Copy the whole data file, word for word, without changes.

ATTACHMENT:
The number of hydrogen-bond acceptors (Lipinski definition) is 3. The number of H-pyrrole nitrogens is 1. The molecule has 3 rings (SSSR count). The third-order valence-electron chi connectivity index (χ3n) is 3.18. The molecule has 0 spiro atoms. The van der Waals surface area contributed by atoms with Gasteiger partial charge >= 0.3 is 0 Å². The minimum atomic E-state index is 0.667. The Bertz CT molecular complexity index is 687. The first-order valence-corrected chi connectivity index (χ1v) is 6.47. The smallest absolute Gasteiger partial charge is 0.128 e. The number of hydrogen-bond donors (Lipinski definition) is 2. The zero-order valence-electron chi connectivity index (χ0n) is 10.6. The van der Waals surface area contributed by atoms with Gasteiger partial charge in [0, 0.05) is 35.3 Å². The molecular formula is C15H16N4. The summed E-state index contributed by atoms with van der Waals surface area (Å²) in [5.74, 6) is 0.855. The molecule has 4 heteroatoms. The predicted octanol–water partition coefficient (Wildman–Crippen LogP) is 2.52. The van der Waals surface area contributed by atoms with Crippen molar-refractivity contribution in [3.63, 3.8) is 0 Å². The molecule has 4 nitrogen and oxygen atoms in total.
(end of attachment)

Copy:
The number of hydrogen-bond acceptors (Lipinski definition) is 3. The number of H-pyrrole nitrogens is 1. The molecule has 3 rings (SSSR count). The third-order valence-electron chi connectivity index (χ3n) is 3.18. The molecule has 0 spiro atoms. The van der Waals surface area contributed by atoms with Gasteiger partial charge >= 0.3 is 0 Å². The minimum atomic E-state index is 0.667. The Bertz CT molecular complexity index is 687. The first-order valence-corrected chi connectivity index (χ1v) is 6.47. The smallest absolute Gasteiger partial charge is 0.128 e. The number of hydrogen-bond donors (Lipinski definition) is 2. The zero-order valence-electron chi connectivity index (χ0n) is 10.6. The van der Waals surface area contributed by atoms with Gasteiger partial charge in [0, 0.05) is 35.3 Å². The molecular formula is C15H16N4. The summed E-state index contributed by atoms with van der Waals surface area (Å²) in [5.74, 6) is 0.855. The molecule has 4 heteroatoms. The predicted octanol–water partition coefficient (Wildman–Crippen LogP) is 2.52. The van der Waals surface area contributed by atoms with Crippen molar-refractivity contribution in [3.63, 3.8) is 0 Å². The molecule has 4 nitrogen and oxygen atoms in total.